This is my 8th trip to Uganda and I have noticed the things I see becoming normal in my mind. I remember the first time I visited Uganda I was crying every day, multiple times per day from the shock of the immense material poverty and suffering I witnessed. I now see these same things but I fear I have become somewhat “numb” to the obvious lack of necessities of these people. I have to remind myself that, no, this is not “normal”. It is not normal for children to be without shoes, without food, without medicine, without clothing, and without education. This is what you see everywhere in rural Uganda and yet, I refuse to accept it as “normal”. It is the reason Hearts & Hope will continue to support these villages and it is the reason we pray God continues to work in people’s hearts to sponsor these children. It is also the reason I will continue to tell the story of these people and their struggles which many of us all too often take for granted.
We thank everyone for their prayers and continued support of Hearts & Hope. We will strive during this leadership trip to ensure that our practices, policies, and strategies are continuously in line with our mission to develop relationships, create hope, and transform the lives of people here in Uganda and at home.
Before the team headed to safari we had a final day to see the kids in Butangala and do some shopping afterwards.
When we arrived in Butangala, Pastor Jason headed straight to lead a catechism class for the church. The church in Butangala started weekly catechism classes on Saturdays for the community and Immanuel Wentzville is providing the church in Butangala with worship and instructional materials. Since this visit coincided with the catechism class, Pastor Jason took the opportunity to join in the weekly teach responsibilities!!! It was awesome seeing Jason and Bishop Charles work together to lead this class and the students were very appreciative!!!
While Pastor Jason & Bishop Charles conducted the class, we met with the women of the village to have fun with a small project. It is always wonderful to see the joy in the eyes of these women, as they are often not given too much special attention in their lives. They all gathered excitedly and were ready for decorating some tote bags - something so simple, yet this activity brought them so much joy. They took pride in every stroke of paint they applied and the bags turned out beautiful!
An extra special experience for Liz was when she was able to meet her newly sponsored child. After experiencing the villages earlier in the week, Liz decided that she wanted to sponsor a child and selected. Her little Praise had the biggest smile, despite having lost her mother several years ago. While she wasn’t too comfortable with Mzungus (or "white people"), she was adorable and happy to meet Liz. Liz has daughters similar in age to Praise, so it will be so great to watch them all grow together over the coming years!
The team then went to an away field to play some organized sports. The kids with their new netball and soccer jerseys looked like they were ready to take some Mzungus down! We split into a netball game and soccer game and the whole team had a lot of fun engaging in these kid’s favorite pastimes. Not sure who won either game, but the sweaty, tired look on all the Mzungu’s faces was a sign of how hard they had to play to match the skills of the students.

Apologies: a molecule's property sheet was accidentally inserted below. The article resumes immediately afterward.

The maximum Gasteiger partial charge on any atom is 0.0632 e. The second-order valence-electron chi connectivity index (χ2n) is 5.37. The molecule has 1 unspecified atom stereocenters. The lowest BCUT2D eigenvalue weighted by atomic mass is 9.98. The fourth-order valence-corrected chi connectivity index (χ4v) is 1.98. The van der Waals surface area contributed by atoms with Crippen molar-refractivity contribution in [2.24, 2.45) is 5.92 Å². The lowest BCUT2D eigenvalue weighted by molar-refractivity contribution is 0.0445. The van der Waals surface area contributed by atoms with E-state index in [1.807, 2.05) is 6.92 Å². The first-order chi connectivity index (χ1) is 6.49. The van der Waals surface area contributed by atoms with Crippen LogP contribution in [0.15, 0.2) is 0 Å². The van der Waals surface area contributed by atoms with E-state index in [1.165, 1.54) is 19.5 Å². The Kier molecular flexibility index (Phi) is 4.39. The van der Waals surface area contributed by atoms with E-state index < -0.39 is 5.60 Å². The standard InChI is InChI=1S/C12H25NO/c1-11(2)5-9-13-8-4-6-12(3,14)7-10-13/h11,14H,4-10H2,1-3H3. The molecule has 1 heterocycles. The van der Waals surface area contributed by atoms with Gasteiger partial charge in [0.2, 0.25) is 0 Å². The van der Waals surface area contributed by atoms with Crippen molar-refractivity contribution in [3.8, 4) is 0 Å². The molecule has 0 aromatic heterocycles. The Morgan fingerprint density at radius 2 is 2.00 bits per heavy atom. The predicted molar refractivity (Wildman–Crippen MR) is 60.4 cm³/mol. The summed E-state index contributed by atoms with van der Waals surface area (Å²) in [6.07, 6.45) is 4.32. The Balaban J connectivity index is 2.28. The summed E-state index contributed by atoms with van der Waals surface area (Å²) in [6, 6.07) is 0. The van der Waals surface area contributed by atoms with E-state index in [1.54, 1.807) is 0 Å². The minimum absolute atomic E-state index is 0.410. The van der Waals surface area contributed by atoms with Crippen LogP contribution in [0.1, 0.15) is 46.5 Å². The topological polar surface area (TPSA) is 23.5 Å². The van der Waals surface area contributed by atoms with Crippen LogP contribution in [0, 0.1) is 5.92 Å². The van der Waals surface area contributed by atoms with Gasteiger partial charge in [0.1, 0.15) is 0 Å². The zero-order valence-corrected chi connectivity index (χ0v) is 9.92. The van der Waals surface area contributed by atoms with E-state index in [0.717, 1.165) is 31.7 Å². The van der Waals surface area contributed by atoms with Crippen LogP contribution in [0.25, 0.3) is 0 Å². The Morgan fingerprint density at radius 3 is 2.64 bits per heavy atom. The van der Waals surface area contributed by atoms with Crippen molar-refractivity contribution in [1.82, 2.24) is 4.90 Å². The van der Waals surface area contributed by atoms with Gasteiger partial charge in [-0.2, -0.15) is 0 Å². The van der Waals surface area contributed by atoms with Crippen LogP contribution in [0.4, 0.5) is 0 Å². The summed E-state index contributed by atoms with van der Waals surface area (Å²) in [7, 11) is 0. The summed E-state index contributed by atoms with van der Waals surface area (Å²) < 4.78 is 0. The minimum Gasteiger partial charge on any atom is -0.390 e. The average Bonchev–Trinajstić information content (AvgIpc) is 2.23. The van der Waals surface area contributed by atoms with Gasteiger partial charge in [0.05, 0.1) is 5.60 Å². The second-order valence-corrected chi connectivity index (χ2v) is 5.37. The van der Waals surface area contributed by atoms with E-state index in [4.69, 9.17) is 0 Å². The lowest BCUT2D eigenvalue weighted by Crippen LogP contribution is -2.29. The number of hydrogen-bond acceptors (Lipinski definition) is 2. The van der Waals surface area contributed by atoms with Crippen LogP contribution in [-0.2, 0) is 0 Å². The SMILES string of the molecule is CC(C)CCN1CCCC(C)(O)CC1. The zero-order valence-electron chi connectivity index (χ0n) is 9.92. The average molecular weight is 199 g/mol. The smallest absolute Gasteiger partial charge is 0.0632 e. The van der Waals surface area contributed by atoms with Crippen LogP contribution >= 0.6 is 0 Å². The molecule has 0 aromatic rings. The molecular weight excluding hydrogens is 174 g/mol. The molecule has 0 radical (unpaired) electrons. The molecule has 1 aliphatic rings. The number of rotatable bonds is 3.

After exhausting a lot of energy and saying our last goodbyes to Butangala the team headed in to Jinja to eat lunch and do some shopping.
This is always a great way for the team to decompress from an exciting and exhausting week. The team loaded the bus back up with lots of fun goodies & souvenirs to take home and we were able to get back to Sunset earlier than usual.
This gave the Pastors Jason & Paul extra time to set up a wonderful church service that evening, since we would be traveling to safari that Sunday.
It is always such a blessing to have pastors join the mission team and Bishop Charles was also happy to assist. It was wonderful to pause on a Saturday night from a hectic, but joyful, week and prayerfully reflect on all that we have experienced during this amazing week. Each morning, before we jump on the bus for our planned itinerary, we take a moment for a brief devotion and then share our experiences from the previous day and prepare for what's to come the next. Each of us had experiences throughout this week that are at one moment joyful, and in the next sad. Uganda has a way of breaking your heart in one moment and then showing you God's love and joy in the next. Capping off a wonderful week in the villages with a church service led by Paul, Jason, and Charles was a perfect ending.
ON TO SAFARI...
The next morning we were up bright and early as the safari vehicles awaited us. The team was made up of many people who had never gone on safari so excitement level was high.
We drove several hours to get to Murchison Falls National Park, which is located in the northwest of Uganda. Upon arrival, the lodge was waiting for us and spoild us with cold towels and cool, refreshing watermelon juice!!! It was wonderful after several hours of traveling!
It was soon time to head for our evening game drive and we were off to see many giraffes, elephants, lions etc. Driving through the safari park is a beautiful way to experience the majesty of God’s creation. Twaha, our safari guide, did a fantastic job of making sure all the 5 vehicles were able to see the animals up close. The 5 lions hanging out in a tree was the favorite that night!
We repeated the game drive early the next morning to see the sunrise and, although many team members couldn’t keep their eyes open, we were still in awe of the amazing animals and the beauty of God's creation!